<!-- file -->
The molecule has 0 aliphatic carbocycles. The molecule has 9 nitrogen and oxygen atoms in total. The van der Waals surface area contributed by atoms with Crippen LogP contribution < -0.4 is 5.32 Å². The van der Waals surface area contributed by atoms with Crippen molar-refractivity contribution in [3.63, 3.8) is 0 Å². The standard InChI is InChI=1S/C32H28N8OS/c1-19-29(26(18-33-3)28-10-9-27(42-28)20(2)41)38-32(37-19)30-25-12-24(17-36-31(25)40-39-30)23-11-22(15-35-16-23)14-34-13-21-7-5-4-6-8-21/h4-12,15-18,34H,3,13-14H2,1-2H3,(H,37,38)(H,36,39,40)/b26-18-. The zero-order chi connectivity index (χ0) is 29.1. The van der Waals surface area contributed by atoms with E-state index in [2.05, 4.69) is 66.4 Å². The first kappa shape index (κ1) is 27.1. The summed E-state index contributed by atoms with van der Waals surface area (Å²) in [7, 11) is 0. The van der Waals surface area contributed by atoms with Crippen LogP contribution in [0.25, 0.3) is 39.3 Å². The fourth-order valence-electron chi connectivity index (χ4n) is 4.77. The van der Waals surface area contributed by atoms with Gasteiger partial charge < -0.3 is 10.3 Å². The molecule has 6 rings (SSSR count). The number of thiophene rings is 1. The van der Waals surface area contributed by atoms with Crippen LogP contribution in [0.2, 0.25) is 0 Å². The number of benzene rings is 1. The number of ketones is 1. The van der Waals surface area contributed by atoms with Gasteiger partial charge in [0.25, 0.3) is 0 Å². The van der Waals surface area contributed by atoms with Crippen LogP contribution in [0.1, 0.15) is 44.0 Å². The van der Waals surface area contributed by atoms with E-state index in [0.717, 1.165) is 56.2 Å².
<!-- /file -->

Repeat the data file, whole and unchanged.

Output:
The molecule has 0 aliphatic carbocycles. The molecule has 9 nitrogen and oxygen atoms in total. The van der Waals surface area contributed by atoms with Crippen LogP contribution < -0.4 is 5.32 Å². The van der Waals surface area contributed by atoms with Crippen molar-refractivity contribution in [3.63, 3.8) is 0 Å². The standard InChI is InChI=1S/C32H28N8OS/c1-19-29(26(18-33-3)28-10-9-27(42-28)20(2)41)38-32(37-19)30-25-12-24(17-36-31(25)40-39-30)23-11-22(15-35-16-23)14-34-13-21-7-5-4-6-8-21/h4-12,15-18,34H,3,13-14H2,1-2H3,(H,37,38)(H,36,39,40)/b26-18-. The zero-order chi connectivity index (χ0) is 29.1. The van der Waals surface area contributed by atoms with E-state index in [2.05, 4.69) is 66.4 Å². The first kappa shape index (κ1) is 27.1. The summed E-state index contributed by atoms with van der Waals surface area (Å²) in [7, 11) is 0. The van der Waals surface area contributed by atoms with Crippen LogP contribution in [0.25, 0.3) is 39.3 Å². The fourth-order valence-electron chi connectivity index (χ4n) is 4.77. The van der Waals surface area contributed by atoms with Gasteiger partial charge < -0.3 is 10.3 Å². The molecule has 6 rings (SSSR count). The number of thiophene rings is 1. The van der Waals surface area contributed by atoms with Crippen LogP contribution in [0.2, 0.25) is 0 Å². The number of benzene rings is 1. The number of ketones is 1. The van der Waals surface area contributed by atoms with Gasteiger partial charge in [0.25, 0.3) is 0 Å². The van der Waals surface area contributed by atoms with Crippen LogP contribution in [0.1, 0.15) is 44.0 Å². The van der Waals surface area contributed by atoms with E-state index in [0.717, 1.165) is 56.2 Å².